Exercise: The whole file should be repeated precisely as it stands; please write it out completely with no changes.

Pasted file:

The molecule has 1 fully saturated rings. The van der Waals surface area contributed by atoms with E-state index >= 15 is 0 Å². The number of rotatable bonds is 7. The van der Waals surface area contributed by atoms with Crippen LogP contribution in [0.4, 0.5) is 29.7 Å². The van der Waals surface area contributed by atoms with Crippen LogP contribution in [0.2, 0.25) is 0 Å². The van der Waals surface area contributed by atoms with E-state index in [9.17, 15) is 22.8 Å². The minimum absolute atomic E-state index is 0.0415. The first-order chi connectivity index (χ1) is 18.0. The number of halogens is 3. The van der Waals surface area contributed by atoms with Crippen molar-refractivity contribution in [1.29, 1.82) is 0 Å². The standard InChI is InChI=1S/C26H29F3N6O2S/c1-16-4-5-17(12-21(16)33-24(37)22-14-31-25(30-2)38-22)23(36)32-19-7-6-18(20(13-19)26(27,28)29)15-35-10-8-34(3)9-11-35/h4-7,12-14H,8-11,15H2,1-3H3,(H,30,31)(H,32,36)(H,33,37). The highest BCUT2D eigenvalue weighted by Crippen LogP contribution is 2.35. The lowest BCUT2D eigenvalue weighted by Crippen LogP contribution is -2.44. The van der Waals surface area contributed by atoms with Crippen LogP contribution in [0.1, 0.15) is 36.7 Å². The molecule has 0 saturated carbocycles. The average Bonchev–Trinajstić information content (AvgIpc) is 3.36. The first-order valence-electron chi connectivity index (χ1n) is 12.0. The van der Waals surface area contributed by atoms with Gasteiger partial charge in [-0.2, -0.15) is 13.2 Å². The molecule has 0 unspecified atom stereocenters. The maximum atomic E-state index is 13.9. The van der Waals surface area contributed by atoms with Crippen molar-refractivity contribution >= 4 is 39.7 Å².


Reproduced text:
The molecule has 1 fully saturated rings. The van der Waals surface area contributed by atoms with E-state index >= 15 is 0 Å². The number of rotatable bonds is 7. The van der Waals surface area contributed by atoms with Crippen LogP contribution in [0.4, 0.5) is 29.7 Å². The van der Waals surface area contributed by atoms with Crippen LogP contribution in [0.2, 0.25) is 0 Å². The van der Waals surface area contributed by atoms with E-state index in [9.17, 15) is 22.8 Å². The minimum absolute atomic E-state index is 0.0415. The first-order chi connectivity index (χ1) is 18.0. The number of halogens is 3. The van der Waals surface area contributed by atoms with Crippen molar-refractivity contribution in [1.29, 1.82) is 0 Å². The standard InChI is InChI=1S/C26H29F3N6O2S/c1-16-4-5-17(12-21(16)33-24(37)22-14-31-25(30-2)38-22)23(36)32-19-7-6-18(20(13-19)26(27,28)29)15-35-10-8-34(3)9-11-35/h4-7,12-14H,8-11,15H2,1-3H3,(H,30,31)(H,32,36)(H,33,37). The highest BCUT2D eigenvalue weighted by Crippen LogP contribution is 2.35. The lowest BCUT2D eigenvalue weighted by Crippen LogP contribution is -2.44. The van der Waals surface area contributed by atoms with Crippen LogP contribution in [0.1, 0.15) is 36.7 Å². The molecule has 0 saturated carbocycles. The average Bonchev–Trinajstić information content (AvgIpc) is 3.36. The first-order valence-electron chi connectivity index (χ1n) is 12.0. The van der Waals surface area contributed by atoms with Gasteiger partial charge in [-0.2, -0.15) is 13.2 Å². The molecule has 0 unspecified atom stereocenters. The maximum atomic E-state index is 13.9. The van der Waals surface area contributed by atoms with Crippen molar-refractivity contribution >= 4 is 39.7 Å².